Scientists call on public to report tohorā sightings

Conservation of tohorā, the southern right whales, has been remarkable. But scientists need to know more about these gentle giants and want the NZ public to help.

A tohorā with her calf. Photo: Karina Groch

New Zealand’s tohorā, or southern right whales, are considered a remarkable conservation story and as their numbers increase, these whales are returning to the waters around our mainland.

However, little is known about where these gentle giants go outside their subantarctic refuge and how their migration is being affected by climate change.

To help boost this knowledge, scientists from the University of Auckland, in partnership with marine conservation charity Live Ocean, are asking the public to report sightings of southern right whales, and sightings of all other whales, to the Department of Conservation hotline 0800 DOCHOT (0800 362 468).

These sightings are likely to include southern right whales, humpback whales, blue whales and sperm whales which are the most common around mainland New Zealand in the winter months from June to October. This Live Ocean information sheet will help people identify the type of whale they have seen.

The data from the public will help increase knowledge of whale distribution and movements around the country and bolster the satellite tracking programme, which will begin when researchers visit the Auckland Islands, which lie almost 500km south of the South island, in August this year.

Dr Emma Carroll, lead researcher from the University of Auckland and Rutherford Discovery Fellow says: “Over the next few months southern right whales can literally be seen anywhere along Aotearoa New Zealand’s coastline. Every sighting helps us understand what areas are important to the whales and how we could protect them in the future. We need the public to tell us what they’re seeing out on the ocean.”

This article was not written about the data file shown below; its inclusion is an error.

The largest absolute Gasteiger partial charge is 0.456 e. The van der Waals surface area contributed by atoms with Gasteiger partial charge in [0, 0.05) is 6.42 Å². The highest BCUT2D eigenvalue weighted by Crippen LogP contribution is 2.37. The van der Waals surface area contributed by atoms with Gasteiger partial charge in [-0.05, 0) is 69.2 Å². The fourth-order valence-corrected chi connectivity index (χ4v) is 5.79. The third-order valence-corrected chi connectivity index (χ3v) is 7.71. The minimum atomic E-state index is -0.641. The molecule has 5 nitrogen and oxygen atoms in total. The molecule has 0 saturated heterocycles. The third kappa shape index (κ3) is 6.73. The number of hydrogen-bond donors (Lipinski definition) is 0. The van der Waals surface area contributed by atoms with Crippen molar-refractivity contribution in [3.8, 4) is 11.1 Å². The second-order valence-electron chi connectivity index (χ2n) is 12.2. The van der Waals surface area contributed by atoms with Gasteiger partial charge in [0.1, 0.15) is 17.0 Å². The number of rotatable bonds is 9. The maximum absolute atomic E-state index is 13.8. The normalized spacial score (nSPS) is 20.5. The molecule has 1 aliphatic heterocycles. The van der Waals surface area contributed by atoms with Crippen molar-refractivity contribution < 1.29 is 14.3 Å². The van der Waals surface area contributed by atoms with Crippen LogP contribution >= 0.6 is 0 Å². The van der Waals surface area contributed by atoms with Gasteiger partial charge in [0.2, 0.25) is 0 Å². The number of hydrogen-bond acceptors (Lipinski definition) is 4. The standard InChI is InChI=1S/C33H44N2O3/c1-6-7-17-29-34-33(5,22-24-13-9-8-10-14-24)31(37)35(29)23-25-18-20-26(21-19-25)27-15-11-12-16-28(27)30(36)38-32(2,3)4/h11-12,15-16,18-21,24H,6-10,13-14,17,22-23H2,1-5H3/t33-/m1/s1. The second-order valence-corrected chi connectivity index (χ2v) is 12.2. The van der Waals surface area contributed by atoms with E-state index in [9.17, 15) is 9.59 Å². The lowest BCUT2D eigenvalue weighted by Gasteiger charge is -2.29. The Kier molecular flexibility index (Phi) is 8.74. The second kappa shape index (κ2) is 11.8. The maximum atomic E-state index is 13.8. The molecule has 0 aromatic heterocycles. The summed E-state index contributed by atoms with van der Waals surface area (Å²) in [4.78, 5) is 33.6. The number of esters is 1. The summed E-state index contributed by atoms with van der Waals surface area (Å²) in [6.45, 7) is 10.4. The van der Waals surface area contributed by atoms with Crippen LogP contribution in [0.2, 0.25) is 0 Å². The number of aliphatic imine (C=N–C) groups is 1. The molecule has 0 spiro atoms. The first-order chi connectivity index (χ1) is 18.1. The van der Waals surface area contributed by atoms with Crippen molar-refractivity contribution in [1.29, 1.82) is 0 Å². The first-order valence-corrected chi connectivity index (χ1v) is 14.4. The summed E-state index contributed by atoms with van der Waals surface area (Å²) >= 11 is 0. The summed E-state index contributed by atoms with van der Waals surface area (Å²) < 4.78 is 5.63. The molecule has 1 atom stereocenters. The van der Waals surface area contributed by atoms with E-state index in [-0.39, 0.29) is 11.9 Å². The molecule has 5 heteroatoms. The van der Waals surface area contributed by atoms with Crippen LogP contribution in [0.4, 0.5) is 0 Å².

A recently published pilot study involving researchers from across Australia and New Zealand showed two tracked whales went to the west of New Zealand up towards Australia, rather than to the east as expected. This appears to be a startling change from the whaling era.
Southern right whales were hunted almost to extinction in the 1800s. Whalers considered them the ‘right’ whale to hunt because they are slow moving and docile. By 1920, there were thought to be only 40 whales from the original estimated population of 30,000.

An international hunting ban and establishment of a marine reserve in the Auckland Islands allowed the whales to recover to approximately 2,000 whales by 2009. The reserve provides a safe space for breeding and raising calves during winter which has been vital to their recovery. Sightings from the mainland have become more common, such as Matariki, who captivated Wellington locals in 2018 with his acrobatics in the harbour.

A key part of the campaign is how to record the details including the number of whales and calves, the direction they were travelling and how to take photographs or videos using identifying marks. It also aims to educate the public on how to be whale-wise at sea.

How to be whale-wise at sea:

Check your distance 
• keep 50m away (or 200m if the whale is with a calf)
• Keep a ‘no wake’ speed within 300m 

Check your position 
• Always come from a direction that is parallel and slightly from the rear
• Do not circle whales or obstruct their path
• Don’t box whales in (against the shore or other boats)
• If a whale moves towards you, slow down and stop or carefully manoeuvre out of the whale’s path

Be kind 
• Avoid loud or sudden noises 
• Never cut through a group or separate mothers from calves
• Don’t feed or swim with whales  

Media contact

Anne Beston | Media adviser
09 923 3258
Mob 021 970 089